This may only have been Carter’s first first-class century (after several failures to cross the three-figure threshold, when a mere single scoring shot away), but its immediate value to his side, and its future promise, speak of an approach which suggests he could ultimately take on the master Chanderpaul’s mantle in the test side.

At the close of play the first-day’s score-line read an unremarkable Barbados 212 – Windwards 31-3. What followed was truly bizarre.

Barbados had opened the bowling on that first evening with Benn and Roach (who after 2 overs for 16 was promptly removed from the attack). As an aside, it has been fascinating in the last 12 months, both here in the Caribbean and on the wider international stage, to see spinners open the bowling far more frequently. This was an approach which was the norm in cricket right up until the First World War, and occasionally beyond – to open with a fast/slow combination.

Back in the Lord’s Test v West Indies in 2009, England skipper Andrew Strauss asked Graeme Swann to open the bowling against Devon Smith, well known for his inadequacies against flight and guile. It wasn’t an immediate success, although Swann did return to bowl Smith in the twentieth over.

The Times correspondent Michael Atherton wrote that Strauss was guilty of “look at me captaincy”. If giving the new ball to a spinner is to invite such an accusation, then there must be an increasing number of extremely vain captains now in the game.

But to return to the semi-final.

Friday May the 3rd witnessed a chaotic procession of tumbling wickets which must have looked like something out of a schoolboy mismatch. In the course of only 37.2 overs that morning, the Windwards affectively scored 80-17, every single wicket falling to Ashley Nurse or Suliemann Benn. When England’s Swann and Monty Panesar took 19 out of 20 Indian wickets in Mumbai last November, the British press made obvious comparisons to their 1950s predecessors Laker and Lock in the effectiveness of their spinning demolition.

The appropriate analogy for Nurse and Benn is probably Ramadhin and Valentine in the havoc they engendered. Their left/right orthodox spinning combination totally laid waste their opponents, only three individual innings out of twenty-two moving into double figures, with a highest of 27. Even Devon Smith, the season’s leading run-scorer, could only muster 14 and 4. This was destruction on a Babylonian scale.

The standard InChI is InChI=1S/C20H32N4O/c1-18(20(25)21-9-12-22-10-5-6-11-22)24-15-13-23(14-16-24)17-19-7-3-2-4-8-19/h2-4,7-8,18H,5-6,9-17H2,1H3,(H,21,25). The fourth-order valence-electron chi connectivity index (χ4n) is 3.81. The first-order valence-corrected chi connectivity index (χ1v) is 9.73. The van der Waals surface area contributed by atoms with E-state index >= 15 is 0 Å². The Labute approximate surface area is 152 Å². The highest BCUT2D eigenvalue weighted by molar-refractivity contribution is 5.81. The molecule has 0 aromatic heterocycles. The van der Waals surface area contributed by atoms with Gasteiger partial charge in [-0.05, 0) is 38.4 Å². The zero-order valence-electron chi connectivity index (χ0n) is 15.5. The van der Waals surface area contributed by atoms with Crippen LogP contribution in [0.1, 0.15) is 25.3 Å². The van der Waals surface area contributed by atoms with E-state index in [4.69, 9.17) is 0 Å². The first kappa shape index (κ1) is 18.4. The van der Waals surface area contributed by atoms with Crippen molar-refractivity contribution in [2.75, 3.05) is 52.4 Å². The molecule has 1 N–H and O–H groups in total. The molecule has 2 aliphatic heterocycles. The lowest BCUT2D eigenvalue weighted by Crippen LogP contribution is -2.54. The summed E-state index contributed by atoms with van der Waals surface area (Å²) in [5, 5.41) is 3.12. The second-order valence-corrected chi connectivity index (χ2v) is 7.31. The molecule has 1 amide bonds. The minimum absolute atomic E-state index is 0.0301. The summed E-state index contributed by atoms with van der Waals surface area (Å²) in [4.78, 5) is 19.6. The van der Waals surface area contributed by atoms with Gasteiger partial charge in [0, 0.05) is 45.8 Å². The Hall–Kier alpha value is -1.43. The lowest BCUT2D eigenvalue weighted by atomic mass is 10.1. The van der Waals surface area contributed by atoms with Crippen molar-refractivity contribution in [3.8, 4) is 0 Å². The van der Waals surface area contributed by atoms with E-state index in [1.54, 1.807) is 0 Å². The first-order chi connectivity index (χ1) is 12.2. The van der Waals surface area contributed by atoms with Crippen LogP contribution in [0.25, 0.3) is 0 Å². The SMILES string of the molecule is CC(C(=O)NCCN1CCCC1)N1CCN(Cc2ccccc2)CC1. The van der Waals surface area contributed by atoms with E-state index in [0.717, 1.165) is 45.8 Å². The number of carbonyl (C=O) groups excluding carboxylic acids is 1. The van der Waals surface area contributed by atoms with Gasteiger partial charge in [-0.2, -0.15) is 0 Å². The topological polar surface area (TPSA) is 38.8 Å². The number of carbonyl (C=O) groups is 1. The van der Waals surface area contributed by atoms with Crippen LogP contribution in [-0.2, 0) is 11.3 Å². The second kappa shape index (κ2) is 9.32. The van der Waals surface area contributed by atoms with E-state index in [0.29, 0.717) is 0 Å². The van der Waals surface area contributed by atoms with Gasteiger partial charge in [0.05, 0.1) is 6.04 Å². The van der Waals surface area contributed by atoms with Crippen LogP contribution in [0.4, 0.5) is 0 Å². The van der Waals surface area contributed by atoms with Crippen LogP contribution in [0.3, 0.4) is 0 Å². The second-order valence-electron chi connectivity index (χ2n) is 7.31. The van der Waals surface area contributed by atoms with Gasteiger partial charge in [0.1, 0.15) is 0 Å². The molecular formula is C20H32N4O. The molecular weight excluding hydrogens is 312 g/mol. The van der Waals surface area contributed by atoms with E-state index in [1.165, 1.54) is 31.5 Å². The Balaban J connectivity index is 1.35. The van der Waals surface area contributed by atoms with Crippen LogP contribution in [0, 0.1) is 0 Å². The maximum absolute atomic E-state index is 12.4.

When one considers how regularly it is the spinners – in perfect harmony with highly receptive pitches – that are creating mayhem in the Caribbean (inspiring low scoring of nineteenth century proportions), one is forced to wonder whether the West Indies needs to change its approach to bowling attack selection. Should it change its tune, composed around the 1980s-inspired mantra “strictly pace, man” and return to the immediate post-war theme of “those two little pals of mine”, which served so well and provided The West Indies’ initial great Test Match successes?

In this semi-final Shillingford, West Indies current Test-match number one spinner, took 6-81 in the single innings he twirled his tantalising off breaks. It would not be fair to say that he was out-bowled by Nurse and Benn – rather that the Windwards were entirely out-batted by Carter. However, the combined returns of Benn with 6-50 and Nurse with the frankly incredible 14-40 entirely decimated their hosts, and left Shillingford yet again on a losing side.

Benn is a well-established spinner of test-match class, whose own private peccadillos and regular preference for overseas Twenty20 cricket leagues has seen a sporadic availability for Barbados, and likely permanent exclusion from the Test arena.

Nurse, however, is in his first full season with Barbados after a few seasons making only one-day appearances for his island, and probably owes his elevation to the first-class XI to Benn’s early season absence at the BPL. It was known he could do a useful job with both bat and ball, and while he has not fulfilled his batting potential, being often guilty of aiming a big shot too many and throwing his wicket away, he was felt good enough to bat at seven in this game – despite a highest first-class score of only 19.

With the ball he’d been steady if unspectacular in one-day cricket , and his wicket-taking success in the four-day tournament this year has been a very welcome surprise, which, in tandem with his perceived ability with the bat, means that at 24 he may challenge for a future test all-rounder place.

Ultimately, cricket is not solely an examination of the ability of players, but of their character too. This semi-final’s pre-match billing indicated that the outcome would be shaped by one or two men who have been the in-form performers of the season.

As it turned out, the victory was achieved by the performances turned in by two men in particular who proved to be, in four sessions at least, the players of today; and they could both yet be major performers of tomorrow.

David Oram